2012 250cc Cruiser Shootout - Video
2012 Cleveland CycleWerks tha Heist vs. 2012 Honda Rebel vs. 2012 Star V Star 250
“I haven’t ridden in eight years, so I feel like a beginning rider. Again.”
Those are the words of Melisa Ganzon, a long-time friend of Editor Duke. A graduate from the MSF Basic RiderCourse more than 11 years ago, Melisa has three years of riding experience under her belt.
However, her extended absence from two wheels (to start a family), along with her petite female stature and willingness to step back up to the plate created an epiphany in our collective Motorcycle.com mind: Melisa is an ideal candidate to participate in our 250cc Cruiser Shootout.
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Pint-size Cruisers, Beginner Bikes, or Both?
Suzuki also has an offering in this segment, or at least used to, with the GZ250 that’s powered by a 249cc, air-cooled, carbureted single-cylinder. Unfortunately the last model year that Suzuki imported the GZ was for 2010, so that leaves one less offering from the Big Four, while Kawasaki doesn’t even bother entering a model in this class. Until recently the Honda and Star essentially were the 250cc cruiser class, but a new player has emerged in the small-displacement streetbike segment.
Cleveland CycleWerks (CCW) is an Ohio-based motorcycle design company founded in 2007 by owner Scott Colosimo. With four current models in the CCW lineup, it’s tha Heist that fits this shootout.
Although the Chinese-manufactured 229cc air-cooled, carbureted Single (found in all CCW models) that powers the bobber-themed tha Heist is a few cubic centimeters shy of the Star’s 249cc air-cooled V-Twin, the CCW engine makes for a diverse mix of motorcycles when we also factor in the Honda Rebel’s 234cc air-cooled, parallel-Twin. This trio of 250-ish motorcycles, each with a different engine configuration, represents what’s available for riders shopping pint-size cruisers.
With a quarter-liter or less of engine capacity, the modest levels of power produced by each engine make them appealing to newbie riders. But even experienced, price-conscious riders shopping for a gas miser should find that there’s enough go-juice on tap – even from the least of the three – to allow sufficient acceleration to stay ahead of city traffic. Nevertheless, with respect to engine power we have a clear winner.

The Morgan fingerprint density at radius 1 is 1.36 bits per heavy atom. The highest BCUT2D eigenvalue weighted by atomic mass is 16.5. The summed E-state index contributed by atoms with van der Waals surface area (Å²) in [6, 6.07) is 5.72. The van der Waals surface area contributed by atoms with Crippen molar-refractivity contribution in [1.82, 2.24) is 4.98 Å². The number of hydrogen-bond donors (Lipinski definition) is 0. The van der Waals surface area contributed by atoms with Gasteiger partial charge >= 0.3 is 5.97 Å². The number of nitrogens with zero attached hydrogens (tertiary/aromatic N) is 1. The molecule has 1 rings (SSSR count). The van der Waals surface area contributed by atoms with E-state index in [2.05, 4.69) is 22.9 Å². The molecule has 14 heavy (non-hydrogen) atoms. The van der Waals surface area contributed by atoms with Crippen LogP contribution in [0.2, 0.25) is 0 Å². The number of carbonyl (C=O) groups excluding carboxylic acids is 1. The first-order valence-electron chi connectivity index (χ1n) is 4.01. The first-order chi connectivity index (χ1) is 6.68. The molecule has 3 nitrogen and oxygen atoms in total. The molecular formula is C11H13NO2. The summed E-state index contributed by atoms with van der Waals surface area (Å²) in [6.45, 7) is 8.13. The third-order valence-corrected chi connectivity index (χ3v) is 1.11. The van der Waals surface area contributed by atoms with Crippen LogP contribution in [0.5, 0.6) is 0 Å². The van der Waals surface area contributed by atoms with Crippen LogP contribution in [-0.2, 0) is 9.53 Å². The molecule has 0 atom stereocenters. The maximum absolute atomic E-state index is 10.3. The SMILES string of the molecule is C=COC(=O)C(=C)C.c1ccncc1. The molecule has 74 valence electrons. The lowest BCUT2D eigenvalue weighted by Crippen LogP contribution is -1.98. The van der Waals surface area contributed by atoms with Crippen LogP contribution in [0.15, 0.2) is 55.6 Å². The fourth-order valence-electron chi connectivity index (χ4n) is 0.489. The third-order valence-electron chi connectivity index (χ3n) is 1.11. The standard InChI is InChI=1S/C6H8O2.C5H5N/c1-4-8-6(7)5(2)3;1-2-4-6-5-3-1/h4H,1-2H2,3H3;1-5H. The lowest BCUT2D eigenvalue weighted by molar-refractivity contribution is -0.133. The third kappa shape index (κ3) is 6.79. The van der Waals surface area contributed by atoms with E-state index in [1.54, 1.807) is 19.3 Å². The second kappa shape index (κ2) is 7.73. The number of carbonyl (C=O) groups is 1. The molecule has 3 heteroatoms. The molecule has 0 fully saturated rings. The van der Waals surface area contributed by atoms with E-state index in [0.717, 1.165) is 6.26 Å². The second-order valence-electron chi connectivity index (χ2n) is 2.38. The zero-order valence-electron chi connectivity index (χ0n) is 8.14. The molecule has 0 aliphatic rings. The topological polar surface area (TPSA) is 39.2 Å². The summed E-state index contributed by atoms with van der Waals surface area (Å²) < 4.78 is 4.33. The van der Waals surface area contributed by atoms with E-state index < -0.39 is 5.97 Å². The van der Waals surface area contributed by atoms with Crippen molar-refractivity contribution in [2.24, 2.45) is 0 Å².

With a best showing of 19.3 horsepower and 14.0 ft-lb of torque, the V Star 250 is the bike with the most potent engine at any point in the rev range. Next up is the Honda with 16.5 peak horsepower and 12.0 ft-lb of torque. The dyno charts reveal the V Star is always ahead of the Rebel, yet the Honda at times felt equally as peppy and willing to rev as the Star, making the V Star’s modest power advantage less discernable from the saddle than on paper.
Despite a displacement deficit of less than 10% to the Star, tha Heist is down considerably on power. The CCW machine managed a best performance of 11.5 hp and 10.5 ft-lb.
Tha Heist’s nearly 8 less horsepower compared to the V Star is notable, however, when the difference is viewed in terms of percentages tha Heist looks anemic – it makes a whopping 68% less peak horsepower than the Star. Tha Heist’s torque figure is more competitive, yet it’s still one-third less torque compared to the Star, and 14% less than the Rebel. In some ways, though, it gets worse from here for tha Heist.
In the interest of full disclosure we have to explain that the dyno results for tha Heist aren’t really from tha Heist we rode.
Our Heist test unit operated without any major foul ups during test rides. However, for reasons we, as well as Carry Andrew of Hypercycle, couldn’t determine in a reasonable amount of time, tha Heist suffered some sort of electrical failure that prevented it from making spark, thereby meaning we couldn’t dyno test the thing. (Update: Actually, it turns out there was no electrical failure. We just found out tha Heist's sidestand safety switch allows the engine to crank over but kills spark to the engine, which made us suspect an electrical gremlin. All other sidestand safety switches we've sampled do not allow the engine to turn over, so this was an unusual case. We apologize for our error, but it was easy to make when the Honda and Yamaha were purring away while resting on their sidestands.)
Since all CCW motorcycles use the same engine, for academic purposes we borrowed a previous dyno run from tha Misfit. We assume its dyno run would’ve been a near mirror image of what tha Misfit produced. There, elephant’s outta the room.
The differences between the bikes’ engine performances are fine for some armchair quarterbacking, but perhaps what carries greater significance in this arena are things like engine character, clutch and transmission operation, throttle response, etc. And when impressions from re-entry rider Melisa, as well our own Tom Roderick are plugged into this three-bike equation, raw engine numbers take a back seat to the motorcycles’ various other qualities.